In the Middle Ages when the majority of the Black Madonna statues were created there was still a strong undercurrent and mingling of the old ways. Black Madonnas were discovered hidden in trees in France as late as the seventeenth century, suggesting these were representations of pagan goddesses who were still worshipped in groves.

Black Madonnas are also found close to caves (the womb/tomb of the Earth Mother).  The earliest human paintings, some dating back more than 30,000 years,  are found in caves in France, beautiful paintings of animals and birds.  Within these caves were also found the earliest (and only) representations of human beings for many millenia, the little sculptures of seemingly pregnant women, the so-called "Venus" figures.  I agree with archaeologist Marija Gimbutas that these figures were not some form of "neolithic pornography and fertility fetishes" but represented the Mother deity herself, and the caves were regarded as  sacred wombs where the animals that provided sustenance and power to ancient hunters might be thus born again.  Caves of becoming.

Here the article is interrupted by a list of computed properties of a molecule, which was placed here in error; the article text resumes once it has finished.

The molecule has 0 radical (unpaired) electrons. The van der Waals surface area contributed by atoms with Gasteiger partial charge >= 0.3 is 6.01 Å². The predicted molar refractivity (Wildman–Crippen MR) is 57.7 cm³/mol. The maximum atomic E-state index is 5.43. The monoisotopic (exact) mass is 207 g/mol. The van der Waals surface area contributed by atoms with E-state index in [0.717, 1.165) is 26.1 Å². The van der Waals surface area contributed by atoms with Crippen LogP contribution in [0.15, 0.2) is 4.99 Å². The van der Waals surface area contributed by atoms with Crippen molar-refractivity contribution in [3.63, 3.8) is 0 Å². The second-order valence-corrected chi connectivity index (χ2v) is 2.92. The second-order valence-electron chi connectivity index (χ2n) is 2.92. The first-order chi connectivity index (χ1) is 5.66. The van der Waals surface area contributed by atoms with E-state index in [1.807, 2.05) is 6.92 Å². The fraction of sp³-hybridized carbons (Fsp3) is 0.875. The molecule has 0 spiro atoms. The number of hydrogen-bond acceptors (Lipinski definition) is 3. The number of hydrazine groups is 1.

In medieval Christian churches, it's interesting to note that  the black Madonna statues were sometimes kept in a subterranean part of a church, or near a sacred spring or well.
"Again and again a statue is found in a forest or a bush or discovered when ploughing animals refuse to pass a certain spot. The statue is taken to the parish church, only to return miraculously by night to her own place, where a chapel is then built in her honour. Almost invariably associated with natural phenomena, especially healing waters or striking geographical features" Ean Begg